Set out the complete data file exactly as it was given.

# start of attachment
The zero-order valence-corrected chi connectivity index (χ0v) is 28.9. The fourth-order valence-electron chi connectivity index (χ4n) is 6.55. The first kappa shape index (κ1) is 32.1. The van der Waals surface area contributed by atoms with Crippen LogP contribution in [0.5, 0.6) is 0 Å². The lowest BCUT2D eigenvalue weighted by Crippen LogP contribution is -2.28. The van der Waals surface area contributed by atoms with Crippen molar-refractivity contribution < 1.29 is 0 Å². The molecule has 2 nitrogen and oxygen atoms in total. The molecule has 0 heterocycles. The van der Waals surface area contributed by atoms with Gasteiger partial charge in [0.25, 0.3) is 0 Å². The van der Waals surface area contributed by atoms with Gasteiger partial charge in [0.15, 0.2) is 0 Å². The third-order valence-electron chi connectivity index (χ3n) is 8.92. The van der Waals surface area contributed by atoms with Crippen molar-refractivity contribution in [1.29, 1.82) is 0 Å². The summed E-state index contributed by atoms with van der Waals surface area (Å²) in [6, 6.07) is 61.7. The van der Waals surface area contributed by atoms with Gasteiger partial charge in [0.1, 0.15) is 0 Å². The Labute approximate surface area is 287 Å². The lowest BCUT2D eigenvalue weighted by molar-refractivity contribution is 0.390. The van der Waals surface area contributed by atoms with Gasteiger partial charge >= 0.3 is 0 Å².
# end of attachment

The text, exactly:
The zero-order valence-corrected chi connectivity index (χ0v) is 28.9. The fourth-order valence-electron chi connectivity index (χ4n) is 6.55. The first kappa shape index (κ1) is 32.1. The van der Waals surface area contributed by atoms with Crippen LogP contribution in [0.5, 0.6) is 0 Å². The lowest BCUT2D eigenvalue weighted by Crippen LogP contribution is -2.28. The van der Waals surface area contributed by atoms with Crippen molar-refractivity contribution < 1.29 is 0 Å². The molecule has 2 nitrogen and oxygen atoms in total. The molecule has 0 heterocycles. The van der Waals surface area contributed by atoms with Gasteiger partial charge in [0.25, 0.3) is 0 Å². The van der Waals surface area contributed by atoms with Gasteiger partial charge in [0.15, 0.2) is 0 Å². The third-order valence-electron chi connectivity index (χ3n) is 8.92. The van der Waals surface area contributed by atoms with Crippen molar-refractivity contribution in [1.29, 1.82) is 0 Å². The summed E-state index contributed by atoms with van der Waals surface area (Å²) in [6, 6.07) is 61.7. The van der Waals surface area contributed by atoms with Gasteiger partial charge in [0.1, 0.15) is 0 Å². The Labute approximate surface area is 287 Å². The lowest BCUT2D eigenvalue weighted by molar-refractivity contribution is 0.390. The van der Waals surface area contributed by atoms with Gasteiger partial charge >= 0.3 is 0 Å².